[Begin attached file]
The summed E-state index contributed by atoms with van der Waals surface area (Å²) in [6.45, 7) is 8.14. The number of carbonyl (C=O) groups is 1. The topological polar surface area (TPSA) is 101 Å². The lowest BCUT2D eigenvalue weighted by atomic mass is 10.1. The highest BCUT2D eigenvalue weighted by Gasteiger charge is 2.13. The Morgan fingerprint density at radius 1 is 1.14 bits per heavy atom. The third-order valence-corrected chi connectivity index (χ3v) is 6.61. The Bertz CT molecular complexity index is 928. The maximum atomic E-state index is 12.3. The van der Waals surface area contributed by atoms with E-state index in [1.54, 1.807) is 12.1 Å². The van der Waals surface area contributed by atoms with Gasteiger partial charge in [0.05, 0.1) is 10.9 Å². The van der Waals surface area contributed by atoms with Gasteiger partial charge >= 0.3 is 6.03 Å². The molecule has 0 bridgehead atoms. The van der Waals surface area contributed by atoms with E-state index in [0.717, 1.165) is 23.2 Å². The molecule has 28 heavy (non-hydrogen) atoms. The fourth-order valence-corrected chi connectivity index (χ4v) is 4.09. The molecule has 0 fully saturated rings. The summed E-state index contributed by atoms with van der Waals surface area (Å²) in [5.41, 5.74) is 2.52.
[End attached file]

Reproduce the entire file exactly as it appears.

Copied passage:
The summed E-state index contributed by atoms with van der Waals surface area (Å²) in [6.45, 7) is 8.14. The number of carbonyl (C=O) groups is 1. The topological polar surface area (TPSA) is 101 Å². The lowest BCUT2D eigenvalue weighted by atomic mass is 10.1. The highest BCUT2D eigenvalue weighted by Gasteiger charge is 2.13. The Morgan fingerprint density at radius 1 is 1.14 bits per heavy atom. The third-order valence-corrected chi connectivity index (χ3v) is 6.61. The Bertz CT molecular complexity index is 928. The maximum atomic E-state index is 12.3. The van der Waals surface area contributed by atoms with E-state index in [1.54, 1.807) is 12.1 Å². The van der Waals surface area contributed by atoms with Gasteiger partial charge in [0.05, 0.1) is 10.9 Å². The van der Waals surface area contributed by atoms with Gasteiger partial charge >= 0.3 is 6.03 Å². The molecule has 0 bridgehead atoms. The van der Waals surface area contributed by atoms with E-state index in [0.717, 1.165) is 23.2 Å². The molecule has 28 heavy (non-hydrogen) atoms. The fourth-order valence-corrected chi connectivity index (χ4v) is 4.09. The molecule has 0 fully saturated rings. The summed E-state index contributed by atoms with van der Waals surface area (Å²) in [5.41, 5.74) is 2.52.